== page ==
business. We also arrested one of his em
ployes, and we have a number of cases against
tbem of the clearest kind, bcott keeps at No.
35 Diamond square, and he has been getting his
goods from Chicago, and has been
Frank Y. Over has also been arrested, and
Joseph McKee, of Allegheny, with his em
ployes, for we expect to bold the clerks of
wholesale dealers just as responsible as their
principals. They must understand someway
or other that the law does not protect a man
Jn wrong doing, no matter for whonuhe may
Another one of the leading, largest and
boldest dealers, Frank McCann, of the Pitts
burg. matkct,.wilh his employe, John Devlin,
was arrested to-day. and as McCann plead
guilty to the same charge in 18S7, j ou can see
he is no spring chicken in the business.
Among other things, w e have been quietly dis-
Sising of old cases, for instance Caskey and
elly. and Henry B. Rea. the latter pleadms
cuilty and promising to quit the selling.-
"W hen I started in on this work the commit
tee gave me positive information that in case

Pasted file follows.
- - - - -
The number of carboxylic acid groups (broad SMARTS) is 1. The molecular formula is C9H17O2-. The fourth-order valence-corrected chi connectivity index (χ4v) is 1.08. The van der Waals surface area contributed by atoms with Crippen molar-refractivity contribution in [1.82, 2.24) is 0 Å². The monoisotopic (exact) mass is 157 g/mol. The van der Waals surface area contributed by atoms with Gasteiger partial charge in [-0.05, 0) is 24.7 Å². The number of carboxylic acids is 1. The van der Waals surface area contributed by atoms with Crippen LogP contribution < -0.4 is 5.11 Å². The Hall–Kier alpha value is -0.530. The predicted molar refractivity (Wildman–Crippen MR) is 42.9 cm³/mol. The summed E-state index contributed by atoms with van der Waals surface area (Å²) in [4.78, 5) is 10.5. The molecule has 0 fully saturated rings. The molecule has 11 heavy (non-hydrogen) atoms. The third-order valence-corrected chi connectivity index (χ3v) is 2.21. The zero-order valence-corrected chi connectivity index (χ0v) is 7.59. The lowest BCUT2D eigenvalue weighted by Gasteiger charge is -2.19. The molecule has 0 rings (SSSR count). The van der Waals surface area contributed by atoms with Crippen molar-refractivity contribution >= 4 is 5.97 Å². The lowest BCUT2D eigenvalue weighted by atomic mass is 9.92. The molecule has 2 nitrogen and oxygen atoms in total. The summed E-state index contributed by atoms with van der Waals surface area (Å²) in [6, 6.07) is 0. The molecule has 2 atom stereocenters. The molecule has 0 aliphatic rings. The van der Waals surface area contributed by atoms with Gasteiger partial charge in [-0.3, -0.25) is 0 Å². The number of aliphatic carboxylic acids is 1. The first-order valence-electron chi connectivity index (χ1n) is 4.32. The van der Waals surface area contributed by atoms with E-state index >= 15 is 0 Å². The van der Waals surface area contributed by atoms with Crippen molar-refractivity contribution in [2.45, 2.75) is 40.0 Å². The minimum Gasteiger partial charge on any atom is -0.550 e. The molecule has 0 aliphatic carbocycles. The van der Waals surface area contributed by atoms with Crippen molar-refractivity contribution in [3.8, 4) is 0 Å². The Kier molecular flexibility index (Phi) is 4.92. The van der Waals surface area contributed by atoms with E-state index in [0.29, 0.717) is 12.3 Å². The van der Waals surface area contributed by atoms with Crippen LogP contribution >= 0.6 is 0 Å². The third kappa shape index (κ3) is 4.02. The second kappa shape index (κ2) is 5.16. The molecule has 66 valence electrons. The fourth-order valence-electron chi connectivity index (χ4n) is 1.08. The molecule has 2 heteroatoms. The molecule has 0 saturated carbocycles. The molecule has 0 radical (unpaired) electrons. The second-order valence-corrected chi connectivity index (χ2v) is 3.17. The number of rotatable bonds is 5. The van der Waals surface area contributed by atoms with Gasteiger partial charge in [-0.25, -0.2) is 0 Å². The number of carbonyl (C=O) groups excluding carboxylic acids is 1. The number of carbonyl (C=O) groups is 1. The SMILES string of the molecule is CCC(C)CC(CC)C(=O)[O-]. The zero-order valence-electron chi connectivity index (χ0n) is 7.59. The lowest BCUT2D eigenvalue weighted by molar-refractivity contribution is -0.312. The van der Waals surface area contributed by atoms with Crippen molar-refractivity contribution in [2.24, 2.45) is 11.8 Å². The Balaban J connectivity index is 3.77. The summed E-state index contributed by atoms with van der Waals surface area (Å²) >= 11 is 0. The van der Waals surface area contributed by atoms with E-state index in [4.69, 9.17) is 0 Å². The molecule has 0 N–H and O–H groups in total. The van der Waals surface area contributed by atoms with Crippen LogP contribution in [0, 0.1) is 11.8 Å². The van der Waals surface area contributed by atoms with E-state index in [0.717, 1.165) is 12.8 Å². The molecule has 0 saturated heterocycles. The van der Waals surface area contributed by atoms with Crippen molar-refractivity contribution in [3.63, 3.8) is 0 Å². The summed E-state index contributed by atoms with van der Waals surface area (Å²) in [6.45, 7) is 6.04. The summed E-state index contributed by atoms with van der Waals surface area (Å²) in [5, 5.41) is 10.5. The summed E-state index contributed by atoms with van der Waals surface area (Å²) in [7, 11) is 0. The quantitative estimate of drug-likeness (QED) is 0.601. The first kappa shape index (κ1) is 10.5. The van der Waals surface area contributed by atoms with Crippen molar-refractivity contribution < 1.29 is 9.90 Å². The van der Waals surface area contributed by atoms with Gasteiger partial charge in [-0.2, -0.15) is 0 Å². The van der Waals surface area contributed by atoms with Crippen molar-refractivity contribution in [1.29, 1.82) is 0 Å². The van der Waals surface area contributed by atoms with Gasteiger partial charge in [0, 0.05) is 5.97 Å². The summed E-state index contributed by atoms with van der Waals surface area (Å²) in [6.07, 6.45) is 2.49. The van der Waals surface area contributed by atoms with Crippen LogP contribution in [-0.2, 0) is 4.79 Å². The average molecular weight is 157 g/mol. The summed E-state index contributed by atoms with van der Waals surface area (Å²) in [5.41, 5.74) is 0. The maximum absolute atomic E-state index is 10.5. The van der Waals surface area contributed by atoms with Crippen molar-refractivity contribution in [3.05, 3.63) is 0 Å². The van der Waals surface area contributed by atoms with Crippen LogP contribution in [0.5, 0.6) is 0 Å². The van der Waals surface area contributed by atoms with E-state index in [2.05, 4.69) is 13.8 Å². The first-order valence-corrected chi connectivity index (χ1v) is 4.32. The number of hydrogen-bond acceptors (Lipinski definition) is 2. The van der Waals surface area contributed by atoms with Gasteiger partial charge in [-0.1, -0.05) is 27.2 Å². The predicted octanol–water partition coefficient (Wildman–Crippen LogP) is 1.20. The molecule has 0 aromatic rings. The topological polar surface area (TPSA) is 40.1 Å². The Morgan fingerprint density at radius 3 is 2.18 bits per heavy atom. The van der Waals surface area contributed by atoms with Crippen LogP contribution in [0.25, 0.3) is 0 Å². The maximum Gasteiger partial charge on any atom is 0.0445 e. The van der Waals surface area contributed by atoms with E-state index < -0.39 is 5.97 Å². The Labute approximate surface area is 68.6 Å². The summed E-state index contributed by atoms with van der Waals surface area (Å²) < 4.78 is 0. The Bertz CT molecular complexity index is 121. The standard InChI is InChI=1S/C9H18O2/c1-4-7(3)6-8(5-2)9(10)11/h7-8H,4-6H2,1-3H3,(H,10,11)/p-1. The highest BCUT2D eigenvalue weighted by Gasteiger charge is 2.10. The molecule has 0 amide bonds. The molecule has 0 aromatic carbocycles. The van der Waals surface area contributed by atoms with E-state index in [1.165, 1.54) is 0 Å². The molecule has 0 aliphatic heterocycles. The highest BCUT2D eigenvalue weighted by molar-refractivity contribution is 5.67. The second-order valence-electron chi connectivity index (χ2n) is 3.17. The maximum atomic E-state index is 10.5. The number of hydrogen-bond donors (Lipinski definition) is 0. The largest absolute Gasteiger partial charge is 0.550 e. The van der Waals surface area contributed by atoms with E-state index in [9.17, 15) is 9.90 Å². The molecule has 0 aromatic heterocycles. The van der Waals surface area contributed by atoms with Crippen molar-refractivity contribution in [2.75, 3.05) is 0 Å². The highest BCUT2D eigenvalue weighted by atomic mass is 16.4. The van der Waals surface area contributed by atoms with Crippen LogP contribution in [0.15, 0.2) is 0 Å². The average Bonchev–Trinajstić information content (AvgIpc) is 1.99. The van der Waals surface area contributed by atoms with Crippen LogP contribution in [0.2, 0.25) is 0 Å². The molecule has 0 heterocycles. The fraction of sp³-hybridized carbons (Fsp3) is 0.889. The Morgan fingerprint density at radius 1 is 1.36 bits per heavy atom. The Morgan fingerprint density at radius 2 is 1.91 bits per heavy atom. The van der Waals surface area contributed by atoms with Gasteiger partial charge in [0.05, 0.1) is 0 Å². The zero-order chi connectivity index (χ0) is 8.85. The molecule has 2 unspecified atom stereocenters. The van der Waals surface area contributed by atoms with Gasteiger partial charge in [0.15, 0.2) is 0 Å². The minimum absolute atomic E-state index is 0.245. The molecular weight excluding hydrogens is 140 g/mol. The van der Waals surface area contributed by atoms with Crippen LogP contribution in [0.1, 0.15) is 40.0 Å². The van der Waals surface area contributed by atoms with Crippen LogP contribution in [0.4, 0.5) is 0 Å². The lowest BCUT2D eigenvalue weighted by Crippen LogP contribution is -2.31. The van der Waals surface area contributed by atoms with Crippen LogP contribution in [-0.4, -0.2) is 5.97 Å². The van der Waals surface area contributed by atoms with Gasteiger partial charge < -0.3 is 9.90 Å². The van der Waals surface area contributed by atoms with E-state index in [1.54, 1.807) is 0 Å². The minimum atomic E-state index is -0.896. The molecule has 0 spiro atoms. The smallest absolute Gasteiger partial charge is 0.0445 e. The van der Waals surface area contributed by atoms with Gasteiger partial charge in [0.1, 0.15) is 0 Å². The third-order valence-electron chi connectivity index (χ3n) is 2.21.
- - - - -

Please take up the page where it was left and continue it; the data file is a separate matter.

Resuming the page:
anvof our local dealers were prosecuted, the
Cliicago manufacturers had atrreed to nav their
fines and costs; but they fell a little short in this
respect: they haven't agreed to suffer impris
onment lor their customers, and in all proba
bility tbe'eourt will look un these little agree
ments, when the proper time comes.
A few sporadic cases were prosecuted by
constables, and when the small storekeepers
were fined they net unnaturally called on their
wuokrsale houses to whack np the fines and
costs lor them as Der agreement. I have inves
tigated these cases; and have invariably found
that instead of doing so they have evaded the
point on some pretext or other, and have not
held up to their agreement.
The people we now have on band have been
expecting suits for some time, and the only de
vice or point they have argued that the v think
will aid them in evading the law, is to have the
goods shipped direct to the consumer from the ;
outside, as men are now doing m the liquor
business. The oleomargarine laws,, however,
Are very peculiar, and are vastlySeret from
the liquor laws, and we have adequate measures
to meet this mot o and check it at once.,"
THE REASONS ABE THERE.
"Will you give these reasons?" was asked of
"Well, hardly. It is enough that I am giving
you what has already transpired, and I hope
you don't want me to tell 3 on before hand just
what oar crounds are. It is enough to say that
we have the law with us, and will speedily